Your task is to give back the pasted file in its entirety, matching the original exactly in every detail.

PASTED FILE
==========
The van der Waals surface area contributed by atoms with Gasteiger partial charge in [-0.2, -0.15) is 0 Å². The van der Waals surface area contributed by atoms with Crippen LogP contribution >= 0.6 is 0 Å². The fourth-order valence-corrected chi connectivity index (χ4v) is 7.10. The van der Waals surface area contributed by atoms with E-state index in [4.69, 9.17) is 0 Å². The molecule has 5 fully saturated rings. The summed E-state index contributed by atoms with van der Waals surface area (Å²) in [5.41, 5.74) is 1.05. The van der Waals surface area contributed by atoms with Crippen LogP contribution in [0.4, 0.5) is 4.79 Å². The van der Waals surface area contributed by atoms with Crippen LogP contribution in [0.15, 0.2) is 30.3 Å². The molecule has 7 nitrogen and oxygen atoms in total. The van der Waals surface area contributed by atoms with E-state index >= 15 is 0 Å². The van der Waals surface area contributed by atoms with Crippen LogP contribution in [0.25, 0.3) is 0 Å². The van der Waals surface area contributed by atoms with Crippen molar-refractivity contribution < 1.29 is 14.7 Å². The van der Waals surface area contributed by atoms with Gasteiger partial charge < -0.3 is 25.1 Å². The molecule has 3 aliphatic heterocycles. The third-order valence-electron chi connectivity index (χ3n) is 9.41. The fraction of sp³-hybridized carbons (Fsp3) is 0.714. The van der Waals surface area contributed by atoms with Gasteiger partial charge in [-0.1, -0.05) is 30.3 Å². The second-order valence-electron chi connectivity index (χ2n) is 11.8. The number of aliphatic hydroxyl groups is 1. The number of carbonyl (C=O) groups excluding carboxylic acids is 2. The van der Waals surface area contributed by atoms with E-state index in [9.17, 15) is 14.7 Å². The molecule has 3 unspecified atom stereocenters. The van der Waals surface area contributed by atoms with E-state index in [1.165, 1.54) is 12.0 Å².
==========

The van der Waals surface area contributed by atoms with Gasteiger partial charge in [-0.2, -0.15) is 0 Å². The van der Waals surface area contributed by atoms with Crippen LogP contribution >= 0.6 is 0 Å². The fourth-order valence-corrected chi connectivity index (χ4v) is 7.10. The van der Waals surface area contributed by atoms with E-state index in [4.69, 9.17) is 0 Å². The molecule has 5 fully saturated rings. The summed E-state index contributed by atoms with van der Waals surface area (Å²) in [5.41, 5.74) is 1.05. The van der Waals surface area contributed by atoms with Crippen LogP contribution in [0.4, 0.5) is 4.79 Å². The van der Waals surface area contributed by atoms with Crippen LogP contribution in [0.15, 0.2) is 30.3 Å². The molecule has 7 nitrogen and oxygen atoms in total. The van der Waals surface area contributed by atoms with E-state index >= 15 is 0 Å². The van der Waals surface area contributed by atoms with Crippen LogP contribution in [0.25, 0.3) is 0 Å². The van der Waals surface area contributed by atoms with Crippen molar-refractivity contribution < 1.29 is 14.7 Å². The van der Waals surface area contributed by atoms with Gasteiger partial charge < -0.3 is 25.1 Å². The molecule has 3 aliphatic heterocycles. The third-order valence-electron chi connectivity index (χ3n) is 9.41. The fraction of sp³-hybridized carbons (Fsp3) is 0.714. The van der Waals surface area contributed by atoms with Gasteiger partial charge in [-0.1, -0.05) is 30.3 Å². The second-order valence-electron chi connectivity index (χ2n) is 11.8. The number of aliphatic hydroxyl groups is 1. The number of carbonyl (C=O) groups excluding carboxylic acids is 2. The van der Waals surface area contributed by atoms with E-state index in [9.17, 15) is 14.7 Å². The molecule has 3 unspecified atom stereocenters. The van der Waals surface area contributed by atoms with E-state index in [1.165, 1.54) is 12.0 Å².